Disclaimer: This post is not peer reviewed in the traditional sense of being vetted for publication by three people with backgrounds similar to mine. Instead, thousands of commenters, many of whom are not my peers—in the useful sense that, not being my peers, your perspectives are different from mine, and you might catch big conceptual errors or omissions that I never even noticed—have the opportunity to point out errors and gaps in my reasoning, to ask questions, and to draw out various implications of what I wrote. Not “peer reviewed”; actually peer reviewed and more; better than peer reviewed.
Last week we discussed Simmons and Simonsohn’s survey of some of the literature on the so-called power pose, where they wrote:
While the simplest explanation is that all studied effects are zero, it may be that one or two of them are real (any more and we would see a right-skewed p-curve). However, at this point the evidence for the basic effect seems too fragile to search for moderators or to advocate for people to engage in power posing to better their lives.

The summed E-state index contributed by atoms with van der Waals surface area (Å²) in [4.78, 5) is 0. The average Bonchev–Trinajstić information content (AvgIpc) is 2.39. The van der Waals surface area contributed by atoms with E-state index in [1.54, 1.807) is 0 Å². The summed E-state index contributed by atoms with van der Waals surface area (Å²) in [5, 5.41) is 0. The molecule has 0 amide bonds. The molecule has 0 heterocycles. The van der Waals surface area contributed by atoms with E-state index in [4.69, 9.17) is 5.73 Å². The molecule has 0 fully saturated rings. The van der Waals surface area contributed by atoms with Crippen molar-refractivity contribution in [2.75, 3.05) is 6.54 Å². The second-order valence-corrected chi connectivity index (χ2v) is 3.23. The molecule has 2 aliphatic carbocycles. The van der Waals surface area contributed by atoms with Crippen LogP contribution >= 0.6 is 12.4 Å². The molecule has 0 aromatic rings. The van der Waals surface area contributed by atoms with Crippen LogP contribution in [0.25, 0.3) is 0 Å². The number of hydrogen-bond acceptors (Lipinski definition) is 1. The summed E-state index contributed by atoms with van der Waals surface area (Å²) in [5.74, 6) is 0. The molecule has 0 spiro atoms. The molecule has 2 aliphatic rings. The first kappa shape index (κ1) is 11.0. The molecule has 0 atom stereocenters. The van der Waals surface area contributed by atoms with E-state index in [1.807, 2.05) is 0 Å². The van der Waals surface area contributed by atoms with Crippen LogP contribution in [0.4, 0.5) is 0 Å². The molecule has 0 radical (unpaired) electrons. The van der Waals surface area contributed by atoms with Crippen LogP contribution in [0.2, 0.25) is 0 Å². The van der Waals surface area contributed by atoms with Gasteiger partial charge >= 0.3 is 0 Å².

Even if the effect existed, the replication suggests the original experiment could not have meaningfully studied it.
The first response of one of the power-pose researchers was:
I’m pleased that people are interested in discussing the research on the effects of adopting expansive postures. I hope, as always, that this discussion will help to deepen our understanding of this and related phenomena, and clarify directions for future research. . . . I respectfully disagree with the interpretations and conclusions of Simonsohn et al., but I’m considering these issues very carefully and look forward to further progress on this important topic.
This response was pleasant enough but I found it unsatisfactory because it did not even consider the possibility that her original finding was spurious.
After Kaiser Fung and I publicized Simmons and Simonsohn’s work in Slate, the power-pose author responded more forcefully: